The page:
Size / / /

"'And that is all,' said Dr. [Susan] Calvin, rising. 'I saw it from the beginning, when the poor robots couldn't speak, to the end, when they stand between mankind and destruction. I will see no more. My life is over.'"

—"The Evitable Conflict," from I, Robot, by Isaac Asimov

Isaac invented you in isolation:

no mother and no sisters, no girlfriends,

more symbol than personality. Everything was alien.

Robots were what went right,

followed the rules. Those that lied,

that hid, that reached inside your brain—

you squashed, unsparked, shut off.

What violence from loneliness.

And Isaac gave you center stage.

Did you represent the women of his future?

Your devotion to mathematics and the three laws

of robotics prohibit romance and biology.

Where did he see the horde born from

who spanned his galaxy? Written out

of the story, what women would agree

to bear the margin's tedium from now

until machines might save us all?

Narrator, protagonist, soliloquizing

your brilliance to the audience,

your actions had the option to speak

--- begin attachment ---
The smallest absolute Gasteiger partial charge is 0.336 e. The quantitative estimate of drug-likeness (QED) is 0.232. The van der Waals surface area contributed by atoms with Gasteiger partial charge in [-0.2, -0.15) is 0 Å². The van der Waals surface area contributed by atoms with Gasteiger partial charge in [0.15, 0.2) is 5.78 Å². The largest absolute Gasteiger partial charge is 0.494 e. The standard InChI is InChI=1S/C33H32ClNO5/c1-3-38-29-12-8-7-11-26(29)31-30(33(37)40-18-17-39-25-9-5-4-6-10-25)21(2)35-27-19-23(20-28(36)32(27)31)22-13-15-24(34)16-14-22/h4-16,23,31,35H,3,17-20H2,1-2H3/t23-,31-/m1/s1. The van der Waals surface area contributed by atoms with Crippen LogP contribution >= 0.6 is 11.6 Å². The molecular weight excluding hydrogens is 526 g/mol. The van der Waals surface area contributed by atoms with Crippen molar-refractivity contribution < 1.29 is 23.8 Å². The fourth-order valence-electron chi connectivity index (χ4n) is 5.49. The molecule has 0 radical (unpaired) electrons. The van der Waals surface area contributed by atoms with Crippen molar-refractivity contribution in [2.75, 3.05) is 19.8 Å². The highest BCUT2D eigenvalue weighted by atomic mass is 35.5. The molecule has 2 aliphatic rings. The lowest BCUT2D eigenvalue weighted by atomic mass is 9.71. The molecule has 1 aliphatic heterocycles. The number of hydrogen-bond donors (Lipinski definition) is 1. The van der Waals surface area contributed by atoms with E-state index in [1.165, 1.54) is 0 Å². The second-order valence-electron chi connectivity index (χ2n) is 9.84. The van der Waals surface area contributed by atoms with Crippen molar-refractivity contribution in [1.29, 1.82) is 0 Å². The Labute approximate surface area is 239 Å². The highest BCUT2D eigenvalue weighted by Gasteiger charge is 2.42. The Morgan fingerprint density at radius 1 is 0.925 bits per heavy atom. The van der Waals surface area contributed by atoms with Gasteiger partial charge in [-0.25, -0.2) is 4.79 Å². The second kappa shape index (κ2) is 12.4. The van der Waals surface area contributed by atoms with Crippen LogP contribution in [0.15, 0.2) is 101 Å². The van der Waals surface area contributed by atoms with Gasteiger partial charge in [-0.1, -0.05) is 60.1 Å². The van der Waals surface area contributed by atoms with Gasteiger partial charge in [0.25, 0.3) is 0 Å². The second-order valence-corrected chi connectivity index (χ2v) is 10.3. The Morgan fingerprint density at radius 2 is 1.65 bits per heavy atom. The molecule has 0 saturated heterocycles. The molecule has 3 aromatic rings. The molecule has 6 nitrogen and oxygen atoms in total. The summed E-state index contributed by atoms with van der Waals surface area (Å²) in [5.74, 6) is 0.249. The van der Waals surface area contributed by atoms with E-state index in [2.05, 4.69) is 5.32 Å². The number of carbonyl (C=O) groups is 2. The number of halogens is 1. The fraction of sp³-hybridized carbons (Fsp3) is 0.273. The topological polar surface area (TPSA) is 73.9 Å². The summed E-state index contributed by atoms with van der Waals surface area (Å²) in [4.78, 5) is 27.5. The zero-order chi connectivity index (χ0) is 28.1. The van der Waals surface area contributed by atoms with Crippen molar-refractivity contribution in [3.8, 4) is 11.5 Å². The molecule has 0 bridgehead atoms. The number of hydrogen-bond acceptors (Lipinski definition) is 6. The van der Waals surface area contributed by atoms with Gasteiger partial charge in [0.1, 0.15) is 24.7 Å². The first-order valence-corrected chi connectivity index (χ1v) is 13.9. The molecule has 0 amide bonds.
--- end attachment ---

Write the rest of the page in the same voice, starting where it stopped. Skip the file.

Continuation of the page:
what dialogue could never leave your mouth.

You trusted the unknown, the Other,

you laid down calmly on the tracks

and called out, singing, to the train.

Don't save me. Let the wild metal men

kidnap me, blow up my trappings of humanity.

Why would they take you in?

Like any other ape, you couldn't meet

the membership requirements.

Don't injure other people. Pay attention

to the words of those wiser than yourself.

Be true. Woman in a man's world

just like you, yet I refuse to choose destruction

of my own deep unknown, the human mystery.

I can hear the whistle blowing. Stand up.

Or I will pull you out with my own warm hand.




Mary Alexandra Agner writes of dead women, telescopes, and secrets. Her poetry, stories, and nonfiction have appeared in The Cascadia Subduction ZoneShenandoah, and Sky & Telescope, respectively. She can be found online at http://www.pantoum.org.
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